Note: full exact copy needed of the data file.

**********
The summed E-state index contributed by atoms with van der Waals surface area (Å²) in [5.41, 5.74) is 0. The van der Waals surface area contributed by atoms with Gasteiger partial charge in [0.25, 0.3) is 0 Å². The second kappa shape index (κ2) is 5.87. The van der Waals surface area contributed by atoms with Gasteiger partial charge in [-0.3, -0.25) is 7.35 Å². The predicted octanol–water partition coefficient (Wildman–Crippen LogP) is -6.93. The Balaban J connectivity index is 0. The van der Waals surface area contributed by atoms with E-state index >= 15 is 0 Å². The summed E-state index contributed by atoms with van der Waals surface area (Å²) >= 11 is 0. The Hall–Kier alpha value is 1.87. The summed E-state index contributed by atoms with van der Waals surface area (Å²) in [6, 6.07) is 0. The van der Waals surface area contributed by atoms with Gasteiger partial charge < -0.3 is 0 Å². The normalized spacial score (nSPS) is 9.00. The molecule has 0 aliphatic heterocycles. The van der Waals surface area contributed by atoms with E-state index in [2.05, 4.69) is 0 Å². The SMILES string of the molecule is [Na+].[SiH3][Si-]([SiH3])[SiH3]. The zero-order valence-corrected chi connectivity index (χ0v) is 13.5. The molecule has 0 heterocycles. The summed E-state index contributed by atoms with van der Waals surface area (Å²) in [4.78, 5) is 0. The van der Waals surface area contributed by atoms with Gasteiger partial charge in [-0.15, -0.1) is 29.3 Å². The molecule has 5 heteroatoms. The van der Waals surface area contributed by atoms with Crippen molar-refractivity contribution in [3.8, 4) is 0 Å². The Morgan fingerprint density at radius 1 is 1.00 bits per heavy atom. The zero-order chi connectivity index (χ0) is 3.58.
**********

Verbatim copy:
The summed E-state index contributed by atoms with van der Waals surface area (Å²) in [5.41, 5.74) is 0. The van der Waals surface area contributed by atoms with Gasteiger partial charge in [0.25, 0.3) is 0 Å². The second kappa shape index (κ2) is 5.87. The van der Waals surface area contributed by atoms with Gasteiger partial charge in [-0.3, -0.25) is 7.35 Å². The predicted octanol–water partition coefficient (Wildman–Crippen LogP) is -6.93. The Balaban J connectivity index is 0. The van der Waals surface area contributed by atoms with E-state index >= 15 is 0 Å². The summed E-state index contributed by atoms with van der Waals surface area (Å²) >= 11 is 0. The Hall–Kier alpha value is 1.87. The summed E-state index contributed by atoms with van der Waals surface area (Å²) in [6, 6.07) is 0. The van der Waals surface area contributed by atoms with Gasteiger partial charge < -0.3 is 0 Å². The normalized spacial score (nSPS) is 9.00. The molecule has 0 aliphatic heterocycles. The van der Waals surface area contributed by atoms with E-state index in [2.05, 4.69) is 0 Å². The SMILES string of the molecule is [Na+].[SiH3][Si-]([SiH3])[SiH3]. The zero-order valence-corrected chi connectivity index (χ0v) is 13.5. The molecule has 0 heterocycles. The summed E-state index contributed by atoms with van der Waals surface area (Å²) in [4.78, 5) is 0. The van der Waals surface area contributed by atoms with Gasteiger partial charge in [-0.15, -0.1) is 29.3 Å². The molecule has 5 heteroatoms. The van der Waals surface area contributed by atoms with Crippen molar-refractivity contribution in [3.8, 4) is 0 Å². The Morgan fingerprint density at radius 1 is 1.00 bits per heavy atom. The zero-order chi connectivity index (χ0) is 3.58.